“Michael is too competitive for that,” Michael Sr. joked.

It didn’t, however, keep the Porter family from doing their bonding on a basketball court. Michael Sr. started training his kids when they were young, some of them before kindergarten. The focus, he said, was to ensure that his kids developed perimeter skills. You see, Michael Sr. is 6-foot-4, as is his wife, Lisa. She played at Iowa and professionally in Europe. Michael Sr. played at New Orleans. He knew his kids were probably going to be tall, and he knew they would probably be athletic. That kind of thing tends to run in the family, but it’s also the kind of trait that can pigeon-hole a player down the road.

“They were taller when they were younger,” Michael Sr. said, “and everyone kept putting them under the basket. ‘Get the rebounds, don’t dribble, throw it to a guard.’ What if my daughter or my son ends up 5-foot-8?”

So he taught them how to dribble and he taught them how to shoot while teaching them to love the game and ingraining in them a love for the process that’s required when trying to be the best at what you do.

All the while, Lisa was teaching her kids.

Literally.

The Porters home-schooled their children. The five oldest lasted through the eighth grade, when high school transcripts and college eligibility would have become the complicating factor. They plan on doing the same with the three youngest.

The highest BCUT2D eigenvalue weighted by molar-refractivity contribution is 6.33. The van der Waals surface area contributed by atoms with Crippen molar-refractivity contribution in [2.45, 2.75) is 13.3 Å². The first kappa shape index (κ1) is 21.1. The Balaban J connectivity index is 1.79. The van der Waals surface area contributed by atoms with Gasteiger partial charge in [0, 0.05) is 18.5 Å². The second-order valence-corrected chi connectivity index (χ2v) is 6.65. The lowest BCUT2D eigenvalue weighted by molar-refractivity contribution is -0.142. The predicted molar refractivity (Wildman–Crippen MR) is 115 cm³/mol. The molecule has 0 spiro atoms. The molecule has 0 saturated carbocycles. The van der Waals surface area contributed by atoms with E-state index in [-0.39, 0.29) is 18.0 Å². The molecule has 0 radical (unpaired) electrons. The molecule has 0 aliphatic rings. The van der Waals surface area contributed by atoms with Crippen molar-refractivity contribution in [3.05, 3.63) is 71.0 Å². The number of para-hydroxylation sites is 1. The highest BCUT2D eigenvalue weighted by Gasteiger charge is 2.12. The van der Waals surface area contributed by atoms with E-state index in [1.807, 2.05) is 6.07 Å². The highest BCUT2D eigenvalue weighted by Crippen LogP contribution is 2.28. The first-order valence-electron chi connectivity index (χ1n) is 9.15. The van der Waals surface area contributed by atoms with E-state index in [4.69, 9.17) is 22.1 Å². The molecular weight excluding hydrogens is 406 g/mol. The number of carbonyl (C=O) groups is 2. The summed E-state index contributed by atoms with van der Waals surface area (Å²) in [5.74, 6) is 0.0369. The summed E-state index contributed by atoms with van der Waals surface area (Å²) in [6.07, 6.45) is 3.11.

“Lisa and I wanted our values to be imprinted on our children rather than our culture’s values,” Michael Sr. said. “We just thought by home-schooling them until they’re a little bit older, personalities form. In our culture and our home, day in and day out, we could form some stuff that we hoped would stick once they went to school.”

Lisa has an MBA. She had a career with Hewlett-Packard, a job where she was good enough that her company would allow her time off in the summer to travel with the Athletes In Action basketball team, where she met her husband (and Lorenzo Romar, more on that in a minute). AIA is, essentially, a basketball team of missionaries, one built with a myriad of former college players that travel the country and the world playing exhibitions and spreading their belief. The first thing you see when you go to the website for AIA is, “For the growth of the game and the growth of its people, to the Glory of God.”

“I vowed that I would never be a stay-at-home mom and I would never home school my kids and I wouldn’t do those types of things,” Lisa said. “I just had a mindset of being very ambitious in my career. The sacrifice of being at home with them and giving them a foundation, I would do it all over again in a heart beat.”

“It’s a laying down of your life to serve.”